Welcome to the first Racing Pride ‘Spotlight’ interview of 2022. Today we feature rising motorsports journalist Ida Wood. Ida describes herself as one of the “busiest people in motorsport” and it’s no exaggeration, if it has wheels and an engine, she writes and commentates about it! Here is Ida Woods’ story.
“Hi, I’m Ida Wood, and I’m probably best known in motorsport for being an ‘unconventional’ character.”
“Whether it be cycling 500 kilometres across Europe, working 40-hour shifts, finding creative ways to get myself out of the British Isles or being openly transgender.”
Ida admits she’s rather a stubborn character, no is her least favourite word when it comes to a challenge. This desire to take on a challenge was her greatest asset while transitioning, Ida says.
“It’s a mindset that’s helped during my transition when it feels like the United Kingdom institutionally allows trans people to fall through the cracks between the paving slabs of society. Just keep on running.”
Ida was recovering from a head injury when she made journalism a full-time career, something which has spiralled into what she does today, which is basically everything in a motor racing sense.
“I’ve done sextuple-headers of race weekends staying on the road, in hotels or sleeping in offices, stints where I’ve spent 40 or more consecutive days doing 17-hour work shifts.”
“Alongside journalism I’ve worked as a press officer for teams, series and on one stressful occasion the Red Bull Ring circuit, been a television commentator, social media account administrator, trainee teacher (a career line ended by the pandemic), radio reviewer and since 2019 a full-time undergraduate student.”
Ida is transgender, and she likens her coming out to how one describes a driver under pressure finally getting a long-awaited result.
“I certainly felt like I had something sitting on my shoulder haunting me all the time, but once I made the leap that first time I suddenly felt lighter and then like a multiplier effect it felt more and more comfortable to just be open about it to more and more people.”
“That’s not to say I wasn’t my authentic self before I came out, because I put 100% of myself on the line in everything I did and a lot of what and who I am doesn’t really come across well in writing or described second-hand, and has led to some ostracization before I even came out.”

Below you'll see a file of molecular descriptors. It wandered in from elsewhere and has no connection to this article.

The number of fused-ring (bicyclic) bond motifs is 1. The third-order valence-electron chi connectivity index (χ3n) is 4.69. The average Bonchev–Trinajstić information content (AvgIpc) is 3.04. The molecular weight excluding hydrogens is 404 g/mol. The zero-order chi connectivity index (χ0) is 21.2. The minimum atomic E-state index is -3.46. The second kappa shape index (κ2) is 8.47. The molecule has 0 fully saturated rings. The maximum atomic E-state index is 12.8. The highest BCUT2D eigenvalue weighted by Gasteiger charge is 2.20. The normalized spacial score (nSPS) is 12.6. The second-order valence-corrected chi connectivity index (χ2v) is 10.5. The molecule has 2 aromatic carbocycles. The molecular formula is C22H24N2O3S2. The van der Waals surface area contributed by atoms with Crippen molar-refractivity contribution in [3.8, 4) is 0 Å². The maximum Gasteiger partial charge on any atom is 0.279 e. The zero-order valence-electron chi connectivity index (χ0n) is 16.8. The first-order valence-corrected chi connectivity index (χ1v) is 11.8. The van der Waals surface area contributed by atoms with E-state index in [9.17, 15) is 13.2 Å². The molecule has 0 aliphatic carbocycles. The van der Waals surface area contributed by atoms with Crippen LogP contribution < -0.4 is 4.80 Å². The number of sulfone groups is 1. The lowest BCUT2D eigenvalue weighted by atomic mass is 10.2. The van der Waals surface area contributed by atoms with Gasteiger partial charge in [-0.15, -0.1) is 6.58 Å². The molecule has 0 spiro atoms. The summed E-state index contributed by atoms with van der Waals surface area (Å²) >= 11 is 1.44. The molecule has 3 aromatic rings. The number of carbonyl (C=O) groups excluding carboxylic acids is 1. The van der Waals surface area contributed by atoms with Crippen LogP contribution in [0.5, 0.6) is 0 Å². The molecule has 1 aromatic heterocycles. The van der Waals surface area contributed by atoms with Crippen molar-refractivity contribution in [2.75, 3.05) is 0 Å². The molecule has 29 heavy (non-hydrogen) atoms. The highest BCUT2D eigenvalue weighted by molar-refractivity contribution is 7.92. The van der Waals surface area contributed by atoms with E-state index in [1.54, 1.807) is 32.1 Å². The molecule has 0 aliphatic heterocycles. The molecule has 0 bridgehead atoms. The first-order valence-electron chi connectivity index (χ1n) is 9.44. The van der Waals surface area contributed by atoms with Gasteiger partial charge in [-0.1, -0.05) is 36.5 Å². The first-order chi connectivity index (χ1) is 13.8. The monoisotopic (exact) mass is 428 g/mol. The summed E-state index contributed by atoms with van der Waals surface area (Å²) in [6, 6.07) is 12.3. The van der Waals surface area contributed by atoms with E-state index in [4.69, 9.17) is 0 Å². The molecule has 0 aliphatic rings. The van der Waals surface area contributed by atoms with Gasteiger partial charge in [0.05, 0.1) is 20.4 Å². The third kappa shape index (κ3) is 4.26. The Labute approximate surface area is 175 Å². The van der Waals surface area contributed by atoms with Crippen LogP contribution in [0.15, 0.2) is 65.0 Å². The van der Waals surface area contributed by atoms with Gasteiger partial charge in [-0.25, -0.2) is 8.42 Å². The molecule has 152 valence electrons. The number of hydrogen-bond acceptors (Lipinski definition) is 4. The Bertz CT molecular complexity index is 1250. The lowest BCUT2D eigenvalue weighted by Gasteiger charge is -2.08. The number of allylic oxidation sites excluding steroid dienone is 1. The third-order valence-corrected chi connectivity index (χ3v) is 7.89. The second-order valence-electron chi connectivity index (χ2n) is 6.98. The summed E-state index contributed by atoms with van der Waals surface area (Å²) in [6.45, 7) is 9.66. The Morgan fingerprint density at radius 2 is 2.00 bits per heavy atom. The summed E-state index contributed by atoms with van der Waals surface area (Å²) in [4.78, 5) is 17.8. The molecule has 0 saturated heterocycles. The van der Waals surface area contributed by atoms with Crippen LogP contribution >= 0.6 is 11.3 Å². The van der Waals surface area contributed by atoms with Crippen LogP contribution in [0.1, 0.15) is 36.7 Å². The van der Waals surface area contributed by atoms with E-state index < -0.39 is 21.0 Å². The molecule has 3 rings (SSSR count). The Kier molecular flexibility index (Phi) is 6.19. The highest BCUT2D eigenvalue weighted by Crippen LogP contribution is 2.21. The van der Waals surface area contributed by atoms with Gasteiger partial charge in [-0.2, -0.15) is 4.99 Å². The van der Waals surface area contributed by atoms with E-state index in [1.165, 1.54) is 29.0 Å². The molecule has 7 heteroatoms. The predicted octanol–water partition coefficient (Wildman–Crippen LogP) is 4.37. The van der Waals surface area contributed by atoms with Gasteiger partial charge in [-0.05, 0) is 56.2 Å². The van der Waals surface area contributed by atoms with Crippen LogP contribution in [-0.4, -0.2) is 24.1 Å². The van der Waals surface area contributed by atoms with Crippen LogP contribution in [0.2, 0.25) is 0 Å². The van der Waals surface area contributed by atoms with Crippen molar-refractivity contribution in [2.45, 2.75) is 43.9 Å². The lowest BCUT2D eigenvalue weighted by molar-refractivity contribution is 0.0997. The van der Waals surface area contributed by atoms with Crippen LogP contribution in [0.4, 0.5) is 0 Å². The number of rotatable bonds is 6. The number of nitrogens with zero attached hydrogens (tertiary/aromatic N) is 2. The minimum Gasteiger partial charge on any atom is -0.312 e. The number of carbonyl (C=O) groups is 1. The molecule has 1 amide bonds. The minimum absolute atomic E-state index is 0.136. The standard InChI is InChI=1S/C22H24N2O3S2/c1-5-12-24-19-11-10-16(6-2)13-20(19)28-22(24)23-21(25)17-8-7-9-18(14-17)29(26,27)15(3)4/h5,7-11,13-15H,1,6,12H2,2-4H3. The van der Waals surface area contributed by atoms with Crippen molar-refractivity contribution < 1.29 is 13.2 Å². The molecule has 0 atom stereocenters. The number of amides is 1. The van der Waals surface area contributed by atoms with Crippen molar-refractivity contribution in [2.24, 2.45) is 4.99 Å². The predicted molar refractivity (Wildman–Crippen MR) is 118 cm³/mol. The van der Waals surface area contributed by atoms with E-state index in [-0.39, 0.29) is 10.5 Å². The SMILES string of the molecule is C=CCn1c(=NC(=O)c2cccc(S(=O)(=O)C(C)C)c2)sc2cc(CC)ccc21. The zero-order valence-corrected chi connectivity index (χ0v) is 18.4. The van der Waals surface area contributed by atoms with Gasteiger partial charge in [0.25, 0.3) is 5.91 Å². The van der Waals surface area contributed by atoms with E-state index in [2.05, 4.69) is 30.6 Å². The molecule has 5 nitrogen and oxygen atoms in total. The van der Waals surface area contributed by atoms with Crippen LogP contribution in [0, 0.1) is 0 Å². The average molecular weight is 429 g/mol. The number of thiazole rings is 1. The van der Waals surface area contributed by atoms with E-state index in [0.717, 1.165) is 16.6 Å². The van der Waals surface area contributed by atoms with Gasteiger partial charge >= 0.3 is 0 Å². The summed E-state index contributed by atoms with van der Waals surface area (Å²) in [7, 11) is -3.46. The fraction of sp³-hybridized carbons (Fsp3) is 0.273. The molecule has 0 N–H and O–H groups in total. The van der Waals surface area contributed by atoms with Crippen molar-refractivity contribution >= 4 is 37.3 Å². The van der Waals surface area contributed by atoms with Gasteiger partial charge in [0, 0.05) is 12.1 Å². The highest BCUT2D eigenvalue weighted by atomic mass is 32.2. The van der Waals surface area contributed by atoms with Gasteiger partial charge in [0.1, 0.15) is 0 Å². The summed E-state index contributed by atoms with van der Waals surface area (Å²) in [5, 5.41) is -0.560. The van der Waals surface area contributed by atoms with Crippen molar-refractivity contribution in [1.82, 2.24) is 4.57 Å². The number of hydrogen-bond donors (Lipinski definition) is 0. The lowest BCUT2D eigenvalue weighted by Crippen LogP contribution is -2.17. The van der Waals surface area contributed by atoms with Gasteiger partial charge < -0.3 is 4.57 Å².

Describing her workload, Ida says that she must actively remember not to promote her voluntary overwork, as she knows it could worry, or even worse, influence people to do the same.
“I know I have a responsibility as my profile increases in various spheres that I need to not promote how outlandishly overworked I am. But that’s what I live for, and I see the world as lots of A’s to be turned into B’s.”
Ida admits one of the things she’s found trickiest in her transition, especially in the racing circle, is her presentation, especially considering the physicality that working in motorsport – even as a journalist, entails.
“I will try to be as feminine as I can in the paddock but much of my work involves a fairly intense amount of exercise that always leads to me looking rather messy and ragged, and usually requires wearing my trusty tennis ball-coloured Mercurials and either PE shorts or trousers that are falling apart because I do a lot of running in them.”
“This contributes to a lot of misgendering, and I’m still at that ‘too polite to correct it constantly’ stage. I’m not thinking about identity when I’m intensely focused on doing 16 things at once at a racetrack, and nor should I have to when that’s a state of being rather than doing.”
“It’s very easy to stick a one-dimensional homogeneous label on, to distance and to alienate the experiences of others rather than to see that the trans community is part of ‘us’ and not ‘them’. Community, once it emerges, holds greater value than the sum of its parts and is critical to motorsport.”
Talking about Racing Pride, she compares it to some of the biggest stars of sport, in that celebrating LGBTQ+ pride is striving to be the best you can be, which is how people go places in life.
“Racing Pride is an apt name because it’s all about pride, when you want to be the best you can be. I’ll make an odd comparison, but individuals like Lindsey Vonn or Max Verstappen wouldn’t have reached the heights of their careers unless they believed they could be the best at what they do.”
“I’m always motivated to keep on doing what I’m doing in motorsport, and sometimes the more outlandish the better, but to do it sustainably I really need motorsport to continue to take me seriously both as a journalist and as a trans individual.”
“To understand that doing all these slightly crazy things, documenting the various mishaps (often seizures or punctures in the middle of nowhere, the latter delaying my writing of this as I spent an evening trying to repair it badly!) and enjoying the hell out of it and HRT life isn’t a distraction from the work at hand, but what makes me good at it.”